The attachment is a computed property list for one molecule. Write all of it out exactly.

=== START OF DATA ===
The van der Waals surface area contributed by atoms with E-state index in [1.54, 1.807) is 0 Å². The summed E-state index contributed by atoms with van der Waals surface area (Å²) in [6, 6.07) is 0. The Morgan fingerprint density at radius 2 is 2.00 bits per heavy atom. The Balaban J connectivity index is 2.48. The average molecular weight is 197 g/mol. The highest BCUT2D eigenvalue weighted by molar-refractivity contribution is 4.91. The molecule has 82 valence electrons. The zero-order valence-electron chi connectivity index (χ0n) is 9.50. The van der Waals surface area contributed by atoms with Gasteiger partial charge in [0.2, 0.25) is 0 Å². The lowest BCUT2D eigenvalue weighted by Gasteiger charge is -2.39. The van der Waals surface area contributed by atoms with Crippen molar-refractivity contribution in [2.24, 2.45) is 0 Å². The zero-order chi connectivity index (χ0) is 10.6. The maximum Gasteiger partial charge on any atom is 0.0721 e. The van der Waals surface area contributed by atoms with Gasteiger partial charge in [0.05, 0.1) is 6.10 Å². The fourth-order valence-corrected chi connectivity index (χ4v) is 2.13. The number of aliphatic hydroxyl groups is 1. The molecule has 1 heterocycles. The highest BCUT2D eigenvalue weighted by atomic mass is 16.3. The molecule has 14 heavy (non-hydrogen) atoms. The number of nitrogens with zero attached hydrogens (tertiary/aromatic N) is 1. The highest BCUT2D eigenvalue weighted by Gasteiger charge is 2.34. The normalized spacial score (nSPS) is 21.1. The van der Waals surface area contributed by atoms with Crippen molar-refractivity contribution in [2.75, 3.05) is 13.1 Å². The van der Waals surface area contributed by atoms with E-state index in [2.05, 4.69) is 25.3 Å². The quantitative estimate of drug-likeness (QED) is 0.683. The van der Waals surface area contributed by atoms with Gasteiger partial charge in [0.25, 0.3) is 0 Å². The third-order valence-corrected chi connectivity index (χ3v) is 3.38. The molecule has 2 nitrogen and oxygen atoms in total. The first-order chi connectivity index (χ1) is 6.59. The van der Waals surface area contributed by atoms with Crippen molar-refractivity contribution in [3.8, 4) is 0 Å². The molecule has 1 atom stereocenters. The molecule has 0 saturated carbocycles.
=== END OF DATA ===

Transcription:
The van der Waals surface area contributed by atoms with E-state index in [1.54, 1.807) is 0 Å². The summed E-state index contributed by atoms with van der Waals surface area (Å²) in [6, 6.07) is 0. The Morgan fingerprint density at radius 2 is 2.00 bits per heavy atom. The Balaban J connectivity index is 2.48. The average molecular weight is 197 g/mol. The highest BCUT2D eigenvalue weighted by molar-refractivity contribution is 4.91. The molecule has 82 valence electrons. The zero-order valence-electron chi connectivity index (χ0n) is 9.50. The van der Waals surface area contributed by atoms with Gasteiger partial charge in [0.2, 0.25) is 0 Å². The lowest BCUT2D eigenvalue weighted by Gasteiger charge is -2.39. The van der Waals surface area contributed by atoms with Crippen molar-refractivity contribution in [2.24, 2.45) is 0 Å². The zero-order chi connectivity index (χ0) is 10.6. The maximum Gasteiger partial charge on any atom is 0.0721 e. The van der Waals surface area contributed by atoms with Gasteiger partial charge in [0.05, 0.1) is 6.10 Å². The fourth-order valence-corrected chi connectivity index (χ4v) is 2.13. The number of aliphatic hydroxyl groups is 1. The molecule has 1 heterocycles. The highest BCUT2D eigenvalue weighted by atomic mass is 16.3. The molecule has 14 heavy (non-hydrogen) atoms. The number of nitrogens with zero attached hydrogens (tertiary/aromatic N) is 1. The highest BCUT2D eigenvalue weighted by Gasteiger charge is 2.34. The normalized spacial score (nSPS) is 21.1. The van der Waals surface area contributed by atoms with Crippen molar-refractivity contribution in [2.75, 3.05) is 13.1 Å². The van der Waals surface area contributed by atoms with E-state index in [2.05, 4.69) is 25.3 Å². The quantitative estimate of drug-likeness (QED) is 0.683. The van der Waals surface area contributed by atoms with Gasteiger partial charge in [0.25, 0.3) is 0 Å². The third-order valence-corrected chi connectivity index (χ3v) is 3.38. The molecule has 2 nitrogen and oxygen atoms in total. The first-order chi connectivity index (χ1) is 6.59. The van der Waals surface area contributed by atoms with Crippen molar-refractivity contribution in [3.8, 4) is 0 Å². The molecule has 1 atom stereocenters. The molecule has 0 saturated carbocycles.